Employee wellbeing and engagement programs are becoming more of a top priority for employers, although just how to integrate them into a work culture isn’t always clear, according to a recent survey from wellness and engagement company Virgin Pulse.
Among a pool of 600 human resources and benefits leaders, the survey found 78 percent of respondents believe wellbeing is a key component of their business strategy, and 87 percent of respondents said they currently do or plan to invest in employee wellbeing as a part of their employee engagement strategy. Almost all – 97 percent – agree that wellbeing positively influence engagement.
“In general, employees feel engaged when they are invested in their company’s future and culture, feel like their jobs give them a sense of purpose and have great relationships with their co-workers, “ the survey authors write. “Health and wellbeing – physical, mental, financial and emotional – also affect employee engagement, and the majority of organizations realize that connection.”
Since high stress levels – both at home and in the workplace – and compromised physical or emotional health can adversely affect employee engagement and productivity, employers are increasingly valuing programs that target wellbeing and engagement, the survey found, citing US employer losses at $30 billion per year in lost productivity due to sick days and absenteeism.
While 88 percent of respondents recognize the value of wellness and engagement programs, however, there isn’t a consensus on which type of programs to offer and how. Just 29 percent of respondents said they have either put a specific engagement program in place to fit specific needs of their company, or offered an integrated solution that links to an overall organization strategy. Forty-one percent say they are still in the initial stages of even defining employee engagement.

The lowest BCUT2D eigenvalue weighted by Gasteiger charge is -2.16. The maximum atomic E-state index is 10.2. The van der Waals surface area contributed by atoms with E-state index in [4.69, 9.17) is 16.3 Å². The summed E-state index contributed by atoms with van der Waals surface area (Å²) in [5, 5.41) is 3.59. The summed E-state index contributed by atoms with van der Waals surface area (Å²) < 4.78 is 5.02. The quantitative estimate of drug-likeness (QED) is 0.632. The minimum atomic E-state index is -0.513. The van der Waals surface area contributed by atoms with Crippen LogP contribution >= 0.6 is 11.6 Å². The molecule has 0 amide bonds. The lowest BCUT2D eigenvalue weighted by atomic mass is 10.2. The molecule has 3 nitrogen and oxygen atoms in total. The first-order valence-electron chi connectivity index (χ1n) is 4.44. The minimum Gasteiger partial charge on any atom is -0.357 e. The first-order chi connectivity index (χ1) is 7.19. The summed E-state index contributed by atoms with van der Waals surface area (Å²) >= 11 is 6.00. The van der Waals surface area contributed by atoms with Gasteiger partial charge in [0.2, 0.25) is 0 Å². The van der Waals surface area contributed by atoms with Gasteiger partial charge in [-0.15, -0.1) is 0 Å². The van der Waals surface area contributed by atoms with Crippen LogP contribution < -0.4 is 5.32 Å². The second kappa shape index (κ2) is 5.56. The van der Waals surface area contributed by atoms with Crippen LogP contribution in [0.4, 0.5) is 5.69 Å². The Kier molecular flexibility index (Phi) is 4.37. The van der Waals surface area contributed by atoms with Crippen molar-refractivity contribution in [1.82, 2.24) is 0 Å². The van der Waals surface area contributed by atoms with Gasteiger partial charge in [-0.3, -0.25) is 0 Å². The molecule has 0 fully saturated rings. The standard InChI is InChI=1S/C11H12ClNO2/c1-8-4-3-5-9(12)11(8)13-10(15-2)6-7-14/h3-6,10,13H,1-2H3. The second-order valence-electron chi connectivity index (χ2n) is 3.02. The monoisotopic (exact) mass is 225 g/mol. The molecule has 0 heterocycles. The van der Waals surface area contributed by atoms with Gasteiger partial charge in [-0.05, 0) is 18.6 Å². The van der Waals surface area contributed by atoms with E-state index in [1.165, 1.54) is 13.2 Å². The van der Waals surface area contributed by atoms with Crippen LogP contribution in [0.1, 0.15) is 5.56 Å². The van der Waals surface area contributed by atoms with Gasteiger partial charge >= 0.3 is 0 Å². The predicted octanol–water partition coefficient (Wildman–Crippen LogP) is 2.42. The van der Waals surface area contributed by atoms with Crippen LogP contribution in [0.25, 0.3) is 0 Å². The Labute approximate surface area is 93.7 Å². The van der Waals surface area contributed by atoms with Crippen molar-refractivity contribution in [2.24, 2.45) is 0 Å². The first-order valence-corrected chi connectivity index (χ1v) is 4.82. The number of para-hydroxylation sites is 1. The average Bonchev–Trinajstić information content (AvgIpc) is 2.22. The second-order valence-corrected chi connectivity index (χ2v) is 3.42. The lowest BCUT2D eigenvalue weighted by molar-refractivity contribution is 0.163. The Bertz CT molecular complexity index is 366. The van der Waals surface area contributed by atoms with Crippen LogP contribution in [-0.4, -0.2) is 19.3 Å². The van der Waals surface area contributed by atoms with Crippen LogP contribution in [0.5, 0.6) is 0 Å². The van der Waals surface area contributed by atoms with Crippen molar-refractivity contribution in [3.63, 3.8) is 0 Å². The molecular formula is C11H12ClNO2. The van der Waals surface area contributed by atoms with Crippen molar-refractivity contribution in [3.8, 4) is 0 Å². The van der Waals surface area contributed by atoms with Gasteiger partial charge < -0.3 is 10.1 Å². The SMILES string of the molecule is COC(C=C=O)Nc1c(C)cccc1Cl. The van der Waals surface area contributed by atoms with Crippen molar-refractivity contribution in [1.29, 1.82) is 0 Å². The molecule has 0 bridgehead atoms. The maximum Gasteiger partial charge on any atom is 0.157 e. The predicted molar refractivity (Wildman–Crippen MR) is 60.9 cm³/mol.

So what is preventing that? The survey found the problem may lie within the organizational structure of companies, from workplace cultures that are resistant to change to budgetary limitations. Nearly half (48 percent) of respondents said this resistance to change is the main impediment to implementing a workplace wellness and engagement program.
Then, there is the issue of participation from employees. Incentives help, the survey authors said, and while they may come in the form of punitive measures for non participation, “incentives are currently trending more toward carrot than stick, as organizations find that rewards drive participation more than punishments do."
That being said, report found, incentives alone do not increase employee engagement, so organizations should be monitoring the programs and measuring outcomes as they progress.
“Before designing programs to increase employee engagement, organizations must first acknowledge that employee wellbeing, workplace culture and engagement all connect and influence each other,” the report concludes. “Positive work culture depends on committed and healthy employees. When one area is lagging, the other two will suffer.”